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Dina Titus on Healthcare, Heller, and Her Political Future

(AP Photo/Chase Stevens)

Rep. Dina Titus, D-Nev., speaks to supporters after her victory at an election watch party in Las Vegas, Tuesday, Nov. 8, 2016. (AP Photo/Chase Stevens)

Less than 100 days into the Trump presidency, Nevada’s congressional representatives are making the rounds in the state during their spring break.

Congresswoman Dina Titus is one of those people. Titus told KNPR’s State of Nevada that partisanship has become worse on Capitol Hill. She said many of the wounds from the campaign season have not healed.

She also said that almost all votes are strictly along party lines. Plus, the bills working their way through Congress aren’t anything new.

“We’re not really doing much of anything,” Titus said, “They’re voting on bills that they voted on before that never went anywhere.”

The congresswoman said Republicans are trying to roll back some of the Dodd-Frank banking act, which was established after the financial crisis to put more controls on the banking industry, and they have already diminished some of the environmental protections put in place during the Obama administration.

One of the biggest struggles so far was the effort to repeal and replace the Affordable Care Act, otherwise known as Obamacare. With a lack of support from far-right and moderate Republicans – and no support from Democrats – President Trump and Speaker Paul Ryan pulled the bill before it even got a vote.

“It was chaos,” Titus said, “I think the Republicans looked really bad and they’re hearing about it back home in their districts.”

Titus said it is that division in the Republican Party along with Pres. Trump’s changing focus that is making it difficult for congressional Democrats to form a strategy as the minority party.

“It’s hard to have a strategy because it is such a moving target,” she said, “One day it’s one thing. One day it’s the next. They were going to do the Obamacare repeal and the next day they were going to tax reform.”

One thing Titus believes Democrats do have a strategy for is opposing the Affordable Care Act reform proposed by Republicans – in its current form. She said there has been discussions about another repeal and replace bill that Republicans might put forward, but she “doubts” they’ll have the votes needed for that legislation.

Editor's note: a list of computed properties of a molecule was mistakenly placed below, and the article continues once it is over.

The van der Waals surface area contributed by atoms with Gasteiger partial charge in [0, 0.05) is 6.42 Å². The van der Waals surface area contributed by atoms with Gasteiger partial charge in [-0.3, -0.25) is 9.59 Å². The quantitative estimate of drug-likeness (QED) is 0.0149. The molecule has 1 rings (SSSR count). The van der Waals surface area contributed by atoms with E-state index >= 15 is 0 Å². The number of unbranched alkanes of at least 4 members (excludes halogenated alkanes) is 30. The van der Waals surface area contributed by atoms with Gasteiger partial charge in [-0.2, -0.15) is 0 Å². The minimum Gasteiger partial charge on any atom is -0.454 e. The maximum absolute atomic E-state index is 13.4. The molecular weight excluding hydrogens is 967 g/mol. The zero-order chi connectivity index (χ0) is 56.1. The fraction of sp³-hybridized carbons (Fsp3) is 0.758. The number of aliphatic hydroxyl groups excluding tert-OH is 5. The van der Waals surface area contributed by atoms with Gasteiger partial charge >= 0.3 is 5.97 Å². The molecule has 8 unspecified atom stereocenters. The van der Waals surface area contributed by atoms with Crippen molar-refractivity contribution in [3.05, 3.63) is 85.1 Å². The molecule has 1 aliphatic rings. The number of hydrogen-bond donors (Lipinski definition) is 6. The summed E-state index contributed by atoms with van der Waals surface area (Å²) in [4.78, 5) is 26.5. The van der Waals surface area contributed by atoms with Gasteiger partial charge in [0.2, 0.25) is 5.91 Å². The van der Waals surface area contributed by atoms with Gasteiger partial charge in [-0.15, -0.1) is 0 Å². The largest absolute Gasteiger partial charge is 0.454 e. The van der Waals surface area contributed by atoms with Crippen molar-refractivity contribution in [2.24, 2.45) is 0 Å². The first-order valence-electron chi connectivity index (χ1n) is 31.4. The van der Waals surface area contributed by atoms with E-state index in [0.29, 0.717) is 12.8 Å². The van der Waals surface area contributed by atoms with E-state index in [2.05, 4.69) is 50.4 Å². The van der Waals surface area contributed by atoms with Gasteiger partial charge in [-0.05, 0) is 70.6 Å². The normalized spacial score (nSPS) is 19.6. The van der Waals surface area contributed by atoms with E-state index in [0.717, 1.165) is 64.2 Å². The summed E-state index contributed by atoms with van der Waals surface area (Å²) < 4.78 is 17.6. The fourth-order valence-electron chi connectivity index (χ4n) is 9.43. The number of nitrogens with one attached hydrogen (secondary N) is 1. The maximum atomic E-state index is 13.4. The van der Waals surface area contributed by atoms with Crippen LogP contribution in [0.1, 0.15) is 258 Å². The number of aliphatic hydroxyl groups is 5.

Part of the problem for Republicans, according to the congresswoman, is people now realize some of the good things in Obamacare that have allowed thousands of people in Nevada alone to get health insurance.

“It’s very difficult to take something away from people once they have it and that’s what the Republicans are finding out,” she said.

Titus does admit that changes need to be made to the ACA. A reform she would like to see is the public health insurance option. When the Affordable Care Act was initially passed by the House, it had a provision allowing people to buy Medicare; however, that provision was taken out by the Senate.

Titus supports its return for several reasons.

“One thing we need to look at is perhaps providing Medicare expansion so that can be the equivalent of a public option,” she said, “If there are any areas where there aren’t any companies that want to provide health insurance, you can buy it through Medicare.”

She said it would put more dollars into Medicare - making it more solvent – provide even more people with health care and be a step towards Medicare for everyone.

While she might not get wide support from the rest of the Nevada delegation on that effort, she will likely get a lot of support from other Nevada lawmakers in the renewed fight over the nuclear waste repository at Yucca Mountain.

The waste site issue has been on the sidelines for many years after Nevada lawmakers in Washington, headed by former Senator Harry Reid, successfully got the funding pulled.

Now, in the budget proposed by Pres. Trump, there is money to restart the project. Titus believes it is going to be a tough battle for Nevada because of the number of people lined up against the state, including the Texas Attorney General, Illinois Republican Congressman John Shimkus and possibly even Secretary of Energy Rick Perry.

“We have got a fight on our hands,” she said, but she knows most lawmakers in Nevada will fight to stop it and the casino industry, which she said has been reluctant to talk too much about the waste site, is also “energized” against the project.

Besides health care reform and the possible return of Yucca Mountain, another big question on the minds of Southern Nevadas is whether she will run for Senator Dean Heller’s seat.

Many political pundits peg Heller as one of the most vulnerable Senators and Titus doesn’t disagree. She pointed out that he is the only Republican in a heavily Democratic part of the state. So, does that mean she’ll run for his post?

“I’m thinking about it,” she said. “Some people have talked to me about the possibility.”

The congresswoman said it is a difficult decision because she loves the district she represents and she is just getting to the point where she has some seniority in the House.  

“It is hard to walk away from where you think you can make a difference,” she said. 

Rep. Dina Titus D-NV 

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Joe Schoenmann joined Nevada Public Radio in 2014. He works with a talented team of producers at State of Nevada who explore the casino industry, sports, politics, public health and everything in between.
(EDITOR'S NOTE: Carrie Kaufman no longer works for KNPR News. She left in April 2018)